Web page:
In 2001, Western Australia became the first state in Australia to cease logging in old-growth forests.
It is a little-known fact that Western Australia’s comprehensive Forest Management Plan (FMP) permanently prohibits the harvesting of forest products from more than 1.4 million hectares of reserves, including all old-growth forests in national parks, nature reserves, conservation parks and forest conservation areas. It symbolises another initiative to further safeguard Western Australia's diverse and unique plant and animal life.
Most importantly, the reserve design of the FMP improves the protection of forest ecosystems and protects areas of high flora, species richness and diversity, as well as fauna refuges.
The Department of Biodiversity, Conservation and Attractions has developed extensive flora and fauna databases. Recovery planning for 58 species of threatened flora is ongoing.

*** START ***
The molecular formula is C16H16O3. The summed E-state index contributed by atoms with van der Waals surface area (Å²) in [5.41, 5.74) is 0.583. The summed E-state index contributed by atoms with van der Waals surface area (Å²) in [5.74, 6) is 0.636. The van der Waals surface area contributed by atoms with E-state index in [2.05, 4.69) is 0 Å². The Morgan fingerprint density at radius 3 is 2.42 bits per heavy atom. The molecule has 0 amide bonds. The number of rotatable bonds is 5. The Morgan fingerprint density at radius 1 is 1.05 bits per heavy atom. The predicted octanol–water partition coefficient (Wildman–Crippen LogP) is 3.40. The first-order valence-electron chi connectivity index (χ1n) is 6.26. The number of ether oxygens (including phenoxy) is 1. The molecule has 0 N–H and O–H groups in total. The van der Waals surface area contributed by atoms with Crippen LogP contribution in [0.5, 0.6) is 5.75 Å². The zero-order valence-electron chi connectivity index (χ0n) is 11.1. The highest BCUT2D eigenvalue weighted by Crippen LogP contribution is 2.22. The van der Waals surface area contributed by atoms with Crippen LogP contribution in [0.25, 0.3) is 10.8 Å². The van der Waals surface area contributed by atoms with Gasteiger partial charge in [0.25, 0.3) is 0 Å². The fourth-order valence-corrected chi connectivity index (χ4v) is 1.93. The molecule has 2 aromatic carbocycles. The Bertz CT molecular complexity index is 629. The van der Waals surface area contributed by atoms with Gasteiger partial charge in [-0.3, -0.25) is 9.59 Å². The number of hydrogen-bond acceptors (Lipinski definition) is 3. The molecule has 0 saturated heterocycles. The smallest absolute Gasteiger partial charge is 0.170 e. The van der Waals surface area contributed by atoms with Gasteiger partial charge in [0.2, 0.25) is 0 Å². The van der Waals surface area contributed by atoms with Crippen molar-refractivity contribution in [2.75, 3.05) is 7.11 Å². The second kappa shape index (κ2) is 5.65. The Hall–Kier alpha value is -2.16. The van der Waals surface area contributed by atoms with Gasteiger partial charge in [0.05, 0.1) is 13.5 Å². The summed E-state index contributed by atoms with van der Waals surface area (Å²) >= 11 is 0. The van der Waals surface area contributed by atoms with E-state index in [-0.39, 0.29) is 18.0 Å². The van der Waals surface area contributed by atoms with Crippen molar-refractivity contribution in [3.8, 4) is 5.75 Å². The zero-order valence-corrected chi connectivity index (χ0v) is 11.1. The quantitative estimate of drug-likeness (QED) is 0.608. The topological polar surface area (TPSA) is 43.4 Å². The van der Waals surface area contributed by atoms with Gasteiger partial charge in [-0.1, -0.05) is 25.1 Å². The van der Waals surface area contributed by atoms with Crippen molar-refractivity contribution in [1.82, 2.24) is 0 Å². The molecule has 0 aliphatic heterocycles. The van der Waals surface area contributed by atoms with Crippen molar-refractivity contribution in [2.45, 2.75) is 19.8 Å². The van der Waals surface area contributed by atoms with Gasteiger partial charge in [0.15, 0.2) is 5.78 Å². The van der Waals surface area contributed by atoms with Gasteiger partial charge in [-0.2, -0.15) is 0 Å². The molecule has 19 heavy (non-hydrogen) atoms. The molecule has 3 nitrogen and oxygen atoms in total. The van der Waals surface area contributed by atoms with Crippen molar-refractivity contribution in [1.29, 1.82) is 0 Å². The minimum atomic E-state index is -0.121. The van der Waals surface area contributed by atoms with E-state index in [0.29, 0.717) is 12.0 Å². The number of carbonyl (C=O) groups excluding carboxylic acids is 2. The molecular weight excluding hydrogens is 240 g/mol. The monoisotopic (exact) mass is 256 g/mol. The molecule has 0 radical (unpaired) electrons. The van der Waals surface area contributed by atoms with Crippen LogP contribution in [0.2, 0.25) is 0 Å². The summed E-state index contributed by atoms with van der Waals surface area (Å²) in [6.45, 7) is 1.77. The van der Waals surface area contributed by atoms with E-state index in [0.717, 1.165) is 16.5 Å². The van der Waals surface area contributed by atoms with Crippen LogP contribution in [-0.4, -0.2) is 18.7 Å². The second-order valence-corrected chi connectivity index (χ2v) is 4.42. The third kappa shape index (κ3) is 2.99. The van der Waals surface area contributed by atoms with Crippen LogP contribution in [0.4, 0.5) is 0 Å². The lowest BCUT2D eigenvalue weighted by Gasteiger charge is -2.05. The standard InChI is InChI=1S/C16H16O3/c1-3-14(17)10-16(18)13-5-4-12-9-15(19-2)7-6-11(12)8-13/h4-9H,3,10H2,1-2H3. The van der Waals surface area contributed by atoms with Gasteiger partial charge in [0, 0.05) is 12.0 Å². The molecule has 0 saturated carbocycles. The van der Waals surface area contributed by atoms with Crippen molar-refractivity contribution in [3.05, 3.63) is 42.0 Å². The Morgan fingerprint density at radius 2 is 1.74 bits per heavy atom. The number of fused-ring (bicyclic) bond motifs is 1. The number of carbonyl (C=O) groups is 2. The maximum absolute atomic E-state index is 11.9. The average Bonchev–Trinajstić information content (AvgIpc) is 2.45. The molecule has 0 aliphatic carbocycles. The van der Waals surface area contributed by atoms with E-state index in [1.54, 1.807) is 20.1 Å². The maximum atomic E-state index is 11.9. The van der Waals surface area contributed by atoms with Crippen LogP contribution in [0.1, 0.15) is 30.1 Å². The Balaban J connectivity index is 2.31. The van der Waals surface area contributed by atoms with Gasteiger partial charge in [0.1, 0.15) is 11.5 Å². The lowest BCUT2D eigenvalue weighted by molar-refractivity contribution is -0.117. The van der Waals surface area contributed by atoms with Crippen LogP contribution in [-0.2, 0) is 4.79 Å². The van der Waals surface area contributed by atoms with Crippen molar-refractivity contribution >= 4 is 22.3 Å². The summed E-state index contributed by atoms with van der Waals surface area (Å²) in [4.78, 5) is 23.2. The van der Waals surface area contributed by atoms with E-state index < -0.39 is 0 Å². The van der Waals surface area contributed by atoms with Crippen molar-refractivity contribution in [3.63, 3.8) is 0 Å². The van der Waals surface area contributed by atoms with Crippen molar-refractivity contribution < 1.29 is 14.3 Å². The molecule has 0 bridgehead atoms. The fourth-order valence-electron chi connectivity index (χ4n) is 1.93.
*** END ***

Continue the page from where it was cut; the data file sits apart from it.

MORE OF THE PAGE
All of Western Australia's old-growth forests are protected. Consequently the nationally agreed target for old-growth protection in each ecosystem has either been met or exceeded.
Sustainable timber harvesting is undertaken following Conservation Commission guidelines and contemporary, scientifically based silvicultural practices to help ensure sustainability for future generations.
Sustainable forest management practices ensure the forests from which timber is produced are sustained indefinitely and will always be available for future generations to use and enjoy.